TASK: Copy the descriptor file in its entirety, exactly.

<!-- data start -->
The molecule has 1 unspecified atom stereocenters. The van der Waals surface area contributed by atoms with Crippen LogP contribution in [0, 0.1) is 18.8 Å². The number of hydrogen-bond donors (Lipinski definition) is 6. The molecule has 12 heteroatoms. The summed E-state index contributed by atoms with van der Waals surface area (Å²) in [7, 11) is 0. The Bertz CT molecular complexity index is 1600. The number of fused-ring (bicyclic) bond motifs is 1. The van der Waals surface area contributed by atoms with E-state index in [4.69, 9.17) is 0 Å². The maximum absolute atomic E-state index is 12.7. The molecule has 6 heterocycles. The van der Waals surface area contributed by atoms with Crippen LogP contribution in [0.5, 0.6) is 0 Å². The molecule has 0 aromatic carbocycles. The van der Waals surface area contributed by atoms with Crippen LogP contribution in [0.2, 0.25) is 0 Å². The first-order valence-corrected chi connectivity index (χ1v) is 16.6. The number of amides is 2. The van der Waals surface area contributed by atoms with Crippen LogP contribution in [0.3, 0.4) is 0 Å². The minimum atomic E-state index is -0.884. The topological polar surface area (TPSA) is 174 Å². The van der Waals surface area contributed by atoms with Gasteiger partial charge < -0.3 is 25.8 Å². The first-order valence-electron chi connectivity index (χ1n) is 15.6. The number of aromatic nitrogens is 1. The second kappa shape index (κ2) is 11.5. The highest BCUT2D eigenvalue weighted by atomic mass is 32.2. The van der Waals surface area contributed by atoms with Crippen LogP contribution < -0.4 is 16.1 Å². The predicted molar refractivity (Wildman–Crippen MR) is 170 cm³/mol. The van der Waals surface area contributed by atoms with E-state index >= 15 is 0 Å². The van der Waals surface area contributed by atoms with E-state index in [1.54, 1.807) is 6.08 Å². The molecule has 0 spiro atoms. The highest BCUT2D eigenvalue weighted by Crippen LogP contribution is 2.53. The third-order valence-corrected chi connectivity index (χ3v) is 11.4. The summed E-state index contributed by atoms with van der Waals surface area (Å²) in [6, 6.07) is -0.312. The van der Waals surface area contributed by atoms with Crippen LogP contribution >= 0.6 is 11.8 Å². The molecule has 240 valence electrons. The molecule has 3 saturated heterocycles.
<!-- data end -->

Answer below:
The molecule has 1 unspecified atom stereocenters. The van der Waals surface area contributed by atoms with Crippen LogP contribution in [0, 0.1) is 18.8 Å². The number of hydrogen-bond donors (Lipinski definition) is 6. The molecule has 12 heteroatoms. The summed E-state index contributed by atoms with van der Waals surface area (Å²) in [7, 11) is 0. The Bertz CT molecular complexity index is 1600. The number of fused-ring (bicyclic) bond motifs is 1. The van der Waals surface area contributed by atoms with E-state index in [4.69, 9.17) is 0 Å². The maximum absolute atomic E-state index is 12.7. The molecule has 6 heterocycles. The van der Waals surface area contributed by atoms with Crippen LogP contribution in [0.5, 0.6) is 0 Å². The molecule has 0 aromatic carbocycles. The van der Waals surface area contributed by atoms with Crippen LogP contribution in [0.2, 0.25) is 0 Å². The first-order valence-corrected chi connectivity index (χ1v) is 16.6. The number of amides is 2. The van der Waals surface area contributed by atoms with Crippen LogP contribution in [0.3, 0.4) is 0 Å². The minimum atomic E-state index is -0.884. The topological polar surface area (TPSA) is 174 Å². The van der Waals surface area contributed by atoms with Gasteiger partial charge < -0.3 is 25.8 Å². The first-order valence-electron chi connectivity index (χ1n) is 15.6. The number of aromatic nitrogens is 1. The second kappa shape index (κ2) is 11.5. The highest BCUT2D eigenvalue weighted by atomic mass is 32.2. The van der Waals surface area contributed by atoms with Crippen LogP contribution < -0.4 is 16.1 Å². The predicted molar refractivity (Wildman–Crippen MR) is 170 cm³/mol. The van der Waals surface area contributed by atoms with E-state index >= 15 is 0 Å². The van der Waals surface area contributed by atoms with E-state index in [1.54, 1.807) is 6.08 Å². The molecule has 0 spiro atoms. The highest BCUT2D eigenvalue weighted by Crippen LogP contribution is 2.53. The third-order valence-corrected chi connectivity index (χ3v) is 11.4. The summed E-state index contributed by atoms with van der Waals surface area (Å²) in [6, 6.07) is -0.312. The van der Waals surface area contributed by atoms with Crippen LogP contribution >= 0.6 is 11.8 Å². The molecule has 240 valence electrons. The molecule has 3 saturated heterocycles.